We all know that Facebook has a much bigger audience than Pinterest. And when it comes to content sharing, you want to reach as many people as possible. Facebook’s large user base covers a wider spectrum of people, whereas Pinterest’s user base lines up with some particular demographic and psychographic traits. Sure, many businesses could be effective on Pinterest if they thought outside the box. However, the reality remains that the users there are more apt to gravitate towards lifestyle-oriented items.

With the given stats, it’s safe to say that it would be better for your varied visual material to be on Facebook, where it can be seen by more individuals and a wider range of people. Even if you were to publish something that would succeed on Pinterest, the majority of those users are most likely using Facebook! So, you’d still reach them. 

With the question “Pinterest or Facebook?” in this round, Facebook is the answer. 

Publishers who utilize infographics increase an average of 12% more traffic than those who don’t.

According to the AnsonAlex data, infographics took part in accelerating the visual content revolution. Content creators worldwide are concocting strategies to produce and share infographics to increase their reach and produce leads. One tried-and-tested method to accelerate that reach is by sharing these infographics on social media.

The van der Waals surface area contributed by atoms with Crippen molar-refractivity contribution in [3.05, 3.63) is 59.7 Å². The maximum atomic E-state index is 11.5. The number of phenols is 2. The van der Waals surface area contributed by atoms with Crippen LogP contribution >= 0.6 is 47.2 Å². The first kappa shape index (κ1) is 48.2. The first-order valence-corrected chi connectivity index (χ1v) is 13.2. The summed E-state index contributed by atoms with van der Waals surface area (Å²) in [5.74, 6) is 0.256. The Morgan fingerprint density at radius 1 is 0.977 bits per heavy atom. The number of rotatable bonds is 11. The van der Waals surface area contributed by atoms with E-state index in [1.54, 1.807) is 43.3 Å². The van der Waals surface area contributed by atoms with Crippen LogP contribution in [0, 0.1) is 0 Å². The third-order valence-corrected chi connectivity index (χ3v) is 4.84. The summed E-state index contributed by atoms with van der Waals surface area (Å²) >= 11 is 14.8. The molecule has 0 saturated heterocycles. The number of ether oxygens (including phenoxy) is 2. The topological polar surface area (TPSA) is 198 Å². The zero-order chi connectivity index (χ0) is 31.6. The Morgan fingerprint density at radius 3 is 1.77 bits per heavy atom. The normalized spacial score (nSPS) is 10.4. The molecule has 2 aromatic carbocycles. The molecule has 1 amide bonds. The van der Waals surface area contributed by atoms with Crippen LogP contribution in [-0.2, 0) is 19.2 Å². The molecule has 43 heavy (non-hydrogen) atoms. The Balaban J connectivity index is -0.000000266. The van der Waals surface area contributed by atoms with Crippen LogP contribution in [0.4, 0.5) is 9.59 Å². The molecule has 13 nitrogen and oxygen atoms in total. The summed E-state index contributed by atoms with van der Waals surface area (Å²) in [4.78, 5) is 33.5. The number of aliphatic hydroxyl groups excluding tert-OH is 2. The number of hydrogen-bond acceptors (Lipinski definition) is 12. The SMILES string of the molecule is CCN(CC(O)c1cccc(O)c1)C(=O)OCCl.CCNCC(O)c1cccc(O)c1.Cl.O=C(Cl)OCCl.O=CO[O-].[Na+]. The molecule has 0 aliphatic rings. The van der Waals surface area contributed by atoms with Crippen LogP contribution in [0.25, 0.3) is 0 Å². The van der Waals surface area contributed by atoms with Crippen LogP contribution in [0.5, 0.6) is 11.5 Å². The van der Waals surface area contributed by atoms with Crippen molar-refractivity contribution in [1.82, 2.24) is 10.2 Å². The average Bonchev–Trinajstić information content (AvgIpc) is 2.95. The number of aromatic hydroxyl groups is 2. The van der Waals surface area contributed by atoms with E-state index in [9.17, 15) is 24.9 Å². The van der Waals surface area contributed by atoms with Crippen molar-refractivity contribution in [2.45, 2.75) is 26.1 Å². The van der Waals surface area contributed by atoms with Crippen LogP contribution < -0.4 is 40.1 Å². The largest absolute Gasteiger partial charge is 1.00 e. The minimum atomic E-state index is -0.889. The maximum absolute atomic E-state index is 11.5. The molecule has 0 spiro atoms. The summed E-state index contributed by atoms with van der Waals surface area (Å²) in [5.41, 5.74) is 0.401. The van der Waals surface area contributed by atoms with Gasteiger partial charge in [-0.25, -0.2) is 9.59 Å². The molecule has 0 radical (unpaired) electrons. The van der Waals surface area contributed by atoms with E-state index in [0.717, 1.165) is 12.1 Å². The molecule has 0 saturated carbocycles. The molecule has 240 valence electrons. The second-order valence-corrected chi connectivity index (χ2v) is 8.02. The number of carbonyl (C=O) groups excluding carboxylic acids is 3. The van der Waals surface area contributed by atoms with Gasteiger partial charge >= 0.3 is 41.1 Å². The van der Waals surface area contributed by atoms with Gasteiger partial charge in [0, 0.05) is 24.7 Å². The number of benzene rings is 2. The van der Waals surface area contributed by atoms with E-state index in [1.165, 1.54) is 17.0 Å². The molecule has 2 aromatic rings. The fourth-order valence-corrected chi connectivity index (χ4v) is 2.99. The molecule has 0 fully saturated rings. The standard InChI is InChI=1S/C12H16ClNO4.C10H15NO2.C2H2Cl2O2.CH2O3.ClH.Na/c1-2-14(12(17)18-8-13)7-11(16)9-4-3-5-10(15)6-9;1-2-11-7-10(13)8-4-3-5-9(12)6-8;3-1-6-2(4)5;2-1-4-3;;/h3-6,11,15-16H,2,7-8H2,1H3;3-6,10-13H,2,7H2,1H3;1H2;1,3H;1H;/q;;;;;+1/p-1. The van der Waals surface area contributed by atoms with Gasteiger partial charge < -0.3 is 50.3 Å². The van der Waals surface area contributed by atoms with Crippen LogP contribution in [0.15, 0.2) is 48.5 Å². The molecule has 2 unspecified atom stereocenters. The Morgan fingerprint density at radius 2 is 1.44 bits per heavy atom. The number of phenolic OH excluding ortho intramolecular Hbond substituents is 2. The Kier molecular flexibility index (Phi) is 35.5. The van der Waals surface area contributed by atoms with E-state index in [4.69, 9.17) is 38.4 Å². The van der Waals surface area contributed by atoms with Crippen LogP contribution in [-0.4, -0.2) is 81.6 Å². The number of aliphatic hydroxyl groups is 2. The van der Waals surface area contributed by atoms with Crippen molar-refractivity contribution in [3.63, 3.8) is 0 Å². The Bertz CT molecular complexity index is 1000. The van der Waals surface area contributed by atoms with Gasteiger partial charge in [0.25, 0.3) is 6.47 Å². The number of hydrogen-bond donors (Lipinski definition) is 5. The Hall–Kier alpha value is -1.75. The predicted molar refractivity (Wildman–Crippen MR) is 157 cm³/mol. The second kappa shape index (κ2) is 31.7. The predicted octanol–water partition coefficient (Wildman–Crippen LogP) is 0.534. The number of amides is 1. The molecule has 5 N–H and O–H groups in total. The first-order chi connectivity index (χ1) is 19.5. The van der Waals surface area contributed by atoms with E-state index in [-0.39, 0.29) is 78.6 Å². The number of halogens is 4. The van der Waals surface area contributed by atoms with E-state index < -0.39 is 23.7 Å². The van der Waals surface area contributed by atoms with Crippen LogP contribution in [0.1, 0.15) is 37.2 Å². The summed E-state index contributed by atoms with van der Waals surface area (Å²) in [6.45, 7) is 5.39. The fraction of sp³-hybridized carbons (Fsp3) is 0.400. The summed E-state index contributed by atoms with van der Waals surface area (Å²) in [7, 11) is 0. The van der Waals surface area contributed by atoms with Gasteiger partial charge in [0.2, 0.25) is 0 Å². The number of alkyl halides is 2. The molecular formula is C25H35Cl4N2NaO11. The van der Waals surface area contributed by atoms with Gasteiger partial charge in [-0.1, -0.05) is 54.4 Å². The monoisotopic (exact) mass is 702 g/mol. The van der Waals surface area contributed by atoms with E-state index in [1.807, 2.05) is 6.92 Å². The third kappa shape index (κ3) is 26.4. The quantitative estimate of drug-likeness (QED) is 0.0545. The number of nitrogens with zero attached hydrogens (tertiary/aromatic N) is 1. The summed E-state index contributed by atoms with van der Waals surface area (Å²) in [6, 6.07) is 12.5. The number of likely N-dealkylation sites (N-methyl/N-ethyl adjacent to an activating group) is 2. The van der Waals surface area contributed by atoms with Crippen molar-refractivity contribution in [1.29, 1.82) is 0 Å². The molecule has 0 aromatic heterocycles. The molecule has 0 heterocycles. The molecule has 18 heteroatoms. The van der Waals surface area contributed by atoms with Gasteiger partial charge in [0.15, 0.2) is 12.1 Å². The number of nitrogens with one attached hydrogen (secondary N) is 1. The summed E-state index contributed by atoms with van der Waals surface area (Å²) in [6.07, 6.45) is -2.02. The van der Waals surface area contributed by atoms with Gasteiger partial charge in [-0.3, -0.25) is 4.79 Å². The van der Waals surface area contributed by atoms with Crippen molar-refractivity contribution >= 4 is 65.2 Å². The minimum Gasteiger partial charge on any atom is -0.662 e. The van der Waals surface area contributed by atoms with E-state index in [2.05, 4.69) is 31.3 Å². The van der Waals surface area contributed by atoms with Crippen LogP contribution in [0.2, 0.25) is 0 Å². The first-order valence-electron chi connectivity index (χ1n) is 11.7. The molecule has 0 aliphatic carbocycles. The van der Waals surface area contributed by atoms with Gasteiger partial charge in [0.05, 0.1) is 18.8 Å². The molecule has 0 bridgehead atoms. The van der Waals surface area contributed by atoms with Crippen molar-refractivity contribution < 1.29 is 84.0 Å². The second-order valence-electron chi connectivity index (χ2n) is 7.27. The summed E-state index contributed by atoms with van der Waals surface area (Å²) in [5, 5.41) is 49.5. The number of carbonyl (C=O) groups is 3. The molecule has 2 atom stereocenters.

However, there’s a pressing issue concerning infographics on Facebook: the platform is only for horizontal and square images. So, any picture you post on Facebook must have a great square appearance or good horizontal orientation for the cover photo. Nevertheless, there’s no definite location for a clean vertical image on your business page or news feed. Hence, when you upload an infographic, you could see how tiny it would get — so tiny that you can’t read a thing! This issue has left marketers to post links or a cropped version of the infographic to help pull readers on Facebook.